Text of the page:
I have a good friend in Gaza, journalist Mouein al-Hilo. During the many years we worked together, he exhibited interest in what took place in Israel, and I was attentive to the goings-on in the Gaza Strip. In recent years, we have been able to talk only by phone, and each time our conversations have become sadder, more frustrating. He would worriedly tell me about his deteriorating financial status, but then always try to muster a glimmer of hope and end the conversation with the same words, “It’ll be OK.” Sometimes he would add, “It won't happen unless we believe in it and have hope.”
We talked again Sept. 17. Hilo spoke about his life and his family situation after Operation Protective Edge, telling me that his savings had completely run out. This time he didn't sign off with his usual mantra, “It’ll be OK.”
“If we don’t witness a change for the good in our lives over the next few weeks, another war will erupt soon,” Hilo firmly pronounced. “It’s impossible to live this way any longer. We have nothing to lose any more. People hoped that after the war, something would happen. We’d feel change in the offing, we’d finally breathe, but nothing has changed.”
According to my friend, this is the overall perception shared by the majority, if not all, of Gaza's residents. Desperate and hopeless.
Hamas and Israel reached understandings Sept. 16 regarding a reconstruction mechanism for Gaza. This only relates, however, to the transfer of equipment and building materials for restoring the ruins of the war. Almost a month has passed since the end of the Israeli operation in Gaza, and tens of thousands of Palestinians who lost their homes have hunkered down in UNRWA-run schools and other public institutions. The homes of these people were completely destroyed or damaged so severely that they are uninhabitable.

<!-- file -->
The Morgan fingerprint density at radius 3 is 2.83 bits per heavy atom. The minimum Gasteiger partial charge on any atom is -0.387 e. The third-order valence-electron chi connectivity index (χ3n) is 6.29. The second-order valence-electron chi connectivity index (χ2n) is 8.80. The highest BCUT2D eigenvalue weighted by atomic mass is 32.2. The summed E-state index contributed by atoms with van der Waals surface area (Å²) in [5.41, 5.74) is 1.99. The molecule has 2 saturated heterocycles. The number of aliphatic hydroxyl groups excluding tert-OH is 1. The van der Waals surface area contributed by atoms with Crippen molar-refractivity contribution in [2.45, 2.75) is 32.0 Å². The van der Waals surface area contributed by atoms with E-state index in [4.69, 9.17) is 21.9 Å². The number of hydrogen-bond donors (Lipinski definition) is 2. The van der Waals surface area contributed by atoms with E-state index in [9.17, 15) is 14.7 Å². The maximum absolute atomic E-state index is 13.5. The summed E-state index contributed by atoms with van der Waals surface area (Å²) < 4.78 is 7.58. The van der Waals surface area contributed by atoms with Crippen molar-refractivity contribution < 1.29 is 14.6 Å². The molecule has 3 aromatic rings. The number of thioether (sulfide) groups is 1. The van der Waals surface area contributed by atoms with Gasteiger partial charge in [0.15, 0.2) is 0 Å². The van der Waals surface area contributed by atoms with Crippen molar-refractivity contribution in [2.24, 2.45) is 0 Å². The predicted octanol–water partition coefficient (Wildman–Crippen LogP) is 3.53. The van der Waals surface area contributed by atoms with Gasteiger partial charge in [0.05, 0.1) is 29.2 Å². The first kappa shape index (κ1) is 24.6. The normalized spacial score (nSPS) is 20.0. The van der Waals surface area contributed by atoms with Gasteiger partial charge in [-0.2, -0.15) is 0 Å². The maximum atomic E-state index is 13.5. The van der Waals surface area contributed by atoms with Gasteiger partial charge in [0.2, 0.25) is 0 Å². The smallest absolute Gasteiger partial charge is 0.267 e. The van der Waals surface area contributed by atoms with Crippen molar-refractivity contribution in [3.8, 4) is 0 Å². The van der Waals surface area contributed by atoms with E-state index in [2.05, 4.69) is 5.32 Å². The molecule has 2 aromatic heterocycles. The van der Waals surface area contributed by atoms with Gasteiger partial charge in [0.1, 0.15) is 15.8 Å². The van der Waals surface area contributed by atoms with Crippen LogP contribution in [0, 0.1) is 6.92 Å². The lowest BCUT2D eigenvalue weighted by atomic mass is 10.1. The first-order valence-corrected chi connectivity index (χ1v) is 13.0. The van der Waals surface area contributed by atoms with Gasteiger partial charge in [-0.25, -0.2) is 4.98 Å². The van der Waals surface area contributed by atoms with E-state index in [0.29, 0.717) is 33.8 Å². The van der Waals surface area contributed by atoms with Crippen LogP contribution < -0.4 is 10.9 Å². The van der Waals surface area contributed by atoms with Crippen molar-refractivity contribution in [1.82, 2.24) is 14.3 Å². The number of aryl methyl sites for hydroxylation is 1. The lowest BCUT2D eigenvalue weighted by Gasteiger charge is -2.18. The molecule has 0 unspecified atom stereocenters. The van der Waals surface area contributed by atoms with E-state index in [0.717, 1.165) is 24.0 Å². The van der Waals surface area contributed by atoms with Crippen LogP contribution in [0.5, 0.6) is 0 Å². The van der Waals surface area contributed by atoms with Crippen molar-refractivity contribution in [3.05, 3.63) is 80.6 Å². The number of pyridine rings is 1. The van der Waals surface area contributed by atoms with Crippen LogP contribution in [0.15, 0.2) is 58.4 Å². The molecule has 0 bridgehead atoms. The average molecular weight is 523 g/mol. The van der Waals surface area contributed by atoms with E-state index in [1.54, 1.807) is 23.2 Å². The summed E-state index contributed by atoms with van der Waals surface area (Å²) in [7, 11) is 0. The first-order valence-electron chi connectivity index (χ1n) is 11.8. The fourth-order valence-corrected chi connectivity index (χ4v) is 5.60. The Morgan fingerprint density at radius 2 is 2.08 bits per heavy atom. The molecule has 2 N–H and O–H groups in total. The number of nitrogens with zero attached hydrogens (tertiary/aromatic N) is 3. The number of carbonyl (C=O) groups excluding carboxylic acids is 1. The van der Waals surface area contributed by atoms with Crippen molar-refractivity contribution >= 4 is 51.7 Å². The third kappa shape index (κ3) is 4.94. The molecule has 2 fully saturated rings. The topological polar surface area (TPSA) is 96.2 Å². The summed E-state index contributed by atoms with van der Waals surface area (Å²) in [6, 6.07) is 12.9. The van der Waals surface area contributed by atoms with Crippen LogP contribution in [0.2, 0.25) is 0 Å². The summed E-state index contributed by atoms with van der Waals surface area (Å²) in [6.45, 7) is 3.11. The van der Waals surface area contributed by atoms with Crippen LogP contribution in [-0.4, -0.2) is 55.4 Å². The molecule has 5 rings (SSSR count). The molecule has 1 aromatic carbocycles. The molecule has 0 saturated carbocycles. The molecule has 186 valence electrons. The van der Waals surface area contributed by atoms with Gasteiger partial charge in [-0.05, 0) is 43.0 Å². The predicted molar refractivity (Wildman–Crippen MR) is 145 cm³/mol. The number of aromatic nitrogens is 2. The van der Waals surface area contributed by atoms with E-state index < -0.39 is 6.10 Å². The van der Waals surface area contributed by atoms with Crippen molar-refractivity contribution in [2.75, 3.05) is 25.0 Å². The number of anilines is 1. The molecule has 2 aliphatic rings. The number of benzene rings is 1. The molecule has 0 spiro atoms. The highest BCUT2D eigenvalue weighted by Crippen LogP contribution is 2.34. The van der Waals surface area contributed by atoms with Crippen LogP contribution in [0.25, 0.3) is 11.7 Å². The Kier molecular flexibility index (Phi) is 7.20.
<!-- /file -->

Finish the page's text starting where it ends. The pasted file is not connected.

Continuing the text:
Even if Israel were to transfer all the necessary building materials to Gaza without delay, reconstruction would take many months. Gaza’s problems are not limited to a shortage of construction materials. The closure, which Gaza's residents had hoped would be lifted, still continues, aside from the easing of a few restrictions. As of now, the conflict between Hamas and Fatah remains as it was, and the mechanism that should enable Palestinian President Mahmoud Abbas' forces to enter through the Rafah crossing has yet to be defined.
Agreements on expanding the zone for fishing off Gaza's shore have also not been realized. According to the cease-fire agreement between Israel and Hamas, the zone permitted for fishing is supposed to be increased from three to six miles, but Gaza fishermen claim that when they exceed the four-mile range from shore, Israeli naval boats fire warning shots at them. Thus, they are forced to turn back toward the narrow coastline, where fishing prospects are limited.
Enlarging the fishing zone is of great importance to Gaza residents. Under conditions of limited survival, the sea has become their main source of livelihood. Gaza's dying economy took a serious blow during Operation Protective Edge. Scores of factories that employed thousands of laborers were completely destroyed. Hundreds of small businesses collapsed.